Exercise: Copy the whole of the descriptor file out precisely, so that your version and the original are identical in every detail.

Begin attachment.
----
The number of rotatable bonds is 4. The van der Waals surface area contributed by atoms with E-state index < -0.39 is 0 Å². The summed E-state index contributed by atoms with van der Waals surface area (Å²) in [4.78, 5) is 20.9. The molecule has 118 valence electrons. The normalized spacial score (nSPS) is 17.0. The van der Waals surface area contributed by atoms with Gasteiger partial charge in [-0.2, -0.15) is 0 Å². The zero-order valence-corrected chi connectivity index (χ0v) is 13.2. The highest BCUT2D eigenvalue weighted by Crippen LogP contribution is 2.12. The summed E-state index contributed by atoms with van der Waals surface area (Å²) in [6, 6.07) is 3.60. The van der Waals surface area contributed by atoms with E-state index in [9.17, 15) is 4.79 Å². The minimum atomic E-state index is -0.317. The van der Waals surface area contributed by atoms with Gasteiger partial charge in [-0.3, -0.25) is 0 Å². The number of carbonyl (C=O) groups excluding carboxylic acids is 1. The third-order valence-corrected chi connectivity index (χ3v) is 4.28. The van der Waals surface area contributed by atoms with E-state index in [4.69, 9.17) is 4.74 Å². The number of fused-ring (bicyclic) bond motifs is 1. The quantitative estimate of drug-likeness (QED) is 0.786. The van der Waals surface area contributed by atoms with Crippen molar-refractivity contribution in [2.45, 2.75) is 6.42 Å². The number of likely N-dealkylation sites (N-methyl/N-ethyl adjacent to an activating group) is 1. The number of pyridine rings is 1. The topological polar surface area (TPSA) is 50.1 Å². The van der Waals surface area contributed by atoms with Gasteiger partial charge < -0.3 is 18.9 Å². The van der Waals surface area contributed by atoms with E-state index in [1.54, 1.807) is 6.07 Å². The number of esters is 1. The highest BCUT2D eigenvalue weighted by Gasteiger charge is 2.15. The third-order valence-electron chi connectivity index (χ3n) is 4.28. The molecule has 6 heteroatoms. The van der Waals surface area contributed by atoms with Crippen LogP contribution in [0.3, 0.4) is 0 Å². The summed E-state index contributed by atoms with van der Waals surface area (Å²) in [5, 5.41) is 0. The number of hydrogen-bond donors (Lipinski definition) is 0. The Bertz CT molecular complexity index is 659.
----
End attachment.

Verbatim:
The number of rotatable bonds is 4. The van der Waals surface area contributed by atoms with E-state index < -0.39 is 0 Å². The summed E-state index contributed by atoms with van der Waals surface area (Å²) in [4.78, 5) is 20.9. The molecule has 118 valence electrons. The normalized spacial score (nSPS) is 17.0. The van der Waals surface area contributed by atoms with Gasteiger partial charge in [-0.2, -0.15) is 0 Å². The zero-order valence-corrected chi connectivity index (χ0v) is 13.2. The highest BCUT2D eigenvalue weighted by Crippen LogP contribution is 2.12. The summed E-state index contributed by atoms with van der Waals surface area (Å²) in [6, 6.07) is 3.60. The van der Waals surface area contributed by atoms with E-state index in [9.17, 15) is 4.79 Å². The minimum atomic E-state index is -0.317. The van der Waals surface area contributed by atoms with Gasteiger partial charge in [-0.3, -0.25) is 0 Å². The number of carbonyl (C=O) groups excluding carboxylic acids is 1. The third-order valence-corrected chi connectivity index (χ3v) is 4.28. The van der Waals surface area contributed by atoms with E-state index in [4.69, 9.17) is 4.74 Å². The number of fused-ring (bicyclic) bond motifs is 1. The quantitative estimate of drug-likeness (QED) is 0.786. The van der Waals surface area contributed by atoms with Crippen molar-refractivity contribution in [2.45, 2.75) is 6.42 Å². The number of likely N-dealkylation sites (N-methyl/N-ethyl adjacent to an activating group) is 1. The number of pyridine rings is 1. The topological polar surface area (TPSA) is 50.1 Å². The van der Waals surface area contributed by atoms with Gasteiger partial charge < -0.3 is 18.9 Å². The van der Waals surface area contributed by atoms with E-state index in [1.54, 1.807) is 6.07 Å². The number of esters is 1. The highest BCUT2D eigenvalue weighted by Gasteiger charge is 2.15. The third-order valence-electron chi connectivity index (χ3n) is 4.28. The molecule has 6 heteroatoms. The van der Waals surface area contributed by atoms with Crippen LogP contribution in [0.3, 0.4) is 0 Å². The summed E-state index contributed by atoms with van der Waals surface area (Å²) in [5, 5.41) is 0. The number of hydrogen-bond donors (Lipinski definition) is 0. The Bertz CT molecular complexity index is 659.